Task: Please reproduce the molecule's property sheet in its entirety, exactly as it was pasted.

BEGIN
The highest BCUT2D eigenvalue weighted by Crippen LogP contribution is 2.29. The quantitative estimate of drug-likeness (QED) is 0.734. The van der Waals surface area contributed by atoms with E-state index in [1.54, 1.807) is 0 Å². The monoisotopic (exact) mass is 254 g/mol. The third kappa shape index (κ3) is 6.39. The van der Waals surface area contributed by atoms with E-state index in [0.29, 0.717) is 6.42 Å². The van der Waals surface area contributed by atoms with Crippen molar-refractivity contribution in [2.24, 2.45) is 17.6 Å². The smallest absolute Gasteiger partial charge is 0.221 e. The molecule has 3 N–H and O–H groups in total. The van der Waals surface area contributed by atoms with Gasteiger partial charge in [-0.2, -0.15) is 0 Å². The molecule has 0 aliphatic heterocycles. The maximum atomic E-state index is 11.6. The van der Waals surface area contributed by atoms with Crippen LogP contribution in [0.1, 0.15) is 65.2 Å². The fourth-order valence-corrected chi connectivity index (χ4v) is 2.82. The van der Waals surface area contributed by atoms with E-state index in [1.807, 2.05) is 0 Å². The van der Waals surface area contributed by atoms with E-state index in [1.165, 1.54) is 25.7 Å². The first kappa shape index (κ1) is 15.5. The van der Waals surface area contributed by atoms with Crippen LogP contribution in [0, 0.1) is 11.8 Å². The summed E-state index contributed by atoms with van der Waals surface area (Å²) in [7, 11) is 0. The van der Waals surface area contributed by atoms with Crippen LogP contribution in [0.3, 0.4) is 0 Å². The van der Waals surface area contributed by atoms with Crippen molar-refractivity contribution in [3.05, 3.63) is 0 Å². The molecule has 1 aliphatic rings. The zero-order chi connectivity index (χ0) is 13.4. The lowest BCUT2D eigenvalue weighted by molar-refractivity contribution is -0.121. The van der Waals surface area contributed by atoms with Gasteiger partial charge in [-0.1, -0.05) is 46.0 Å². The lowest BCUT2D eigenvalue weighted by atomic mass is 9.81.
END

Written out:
The highest BCUT2D eigenvalue weighted by Crippen LogP contribution is 2.29. The quantitative estimate of drug-likeness (QED) is 0.734. The van der Waals surface area contributed by atoms with E-state index in [1.54, 1.807) is 0 Å². The monoisotopic (exact) mass is 254 g/mol. The third kappa shape index (κ3) is 6.39. The van der Waals surface area contributed by atoms with E-state index in [0.29, 0.717) is 6.42 Å². The van der Waals surface area contributed by atoms with Crippen molar-refractivity contribution in [2.24, 2.45) is 17.6 Å². The smallest absolute Gasteiger partial charge is 0.221 e. The molecule has 3 N–H and O–H groups in total. The van der Waals surface area contributed by atoms with Gasteiger partial charge in [-0.2, -0.15) is 0 Å². The molecule has 0 aliphatic heterocycles. The maximum atomic E-state index is 11.6. The van der Waals surface area contributed by atoms with Crippen LogP contribution in [0.1, 0.15) is 65.2 Å². The fourth-order valence-corrected chi connectivity index (χ4v) is 2.82. The van der Waals surface area contributed by atoms with E-state index in [1.807, 2.05) is 0 Å². The van der Waals surface area contributed by atoms with E-state index in [1.165, 1.54) is 25.7 Å². The first kappa shape index (κ1) is 15.5. The van der Waals surface area contributed by atoms with Crippen LogP contribution in [0, 0.1) is 11.8 Å². The summed E-state index contributed by atoms with van der Waals surface area (Å²) in [7, 11) is 0. The van der Waals surface area contributed by atoms with Crippen LogP contribution in [0.3, 0.4) is 0 Å². The van der Waals surface area contributed by atoms with Crippen molar-refractivity contribution in [3.05, 3.63) is 0 Å². The molecule has 1 aliphatic rings. The zero-order chi connectivity index (χ0) is 13.4. The lowest BCUT2D eigenvalue weighted by molar-refractivity contribution is -0.121. The van der Waals surface area contributed by atoms with Gasteiger partial charge in [-0.1, -0.05) is 46.0 Å². The lowest BCUT2D eigenvalue weighted by atomic mass is 9.81.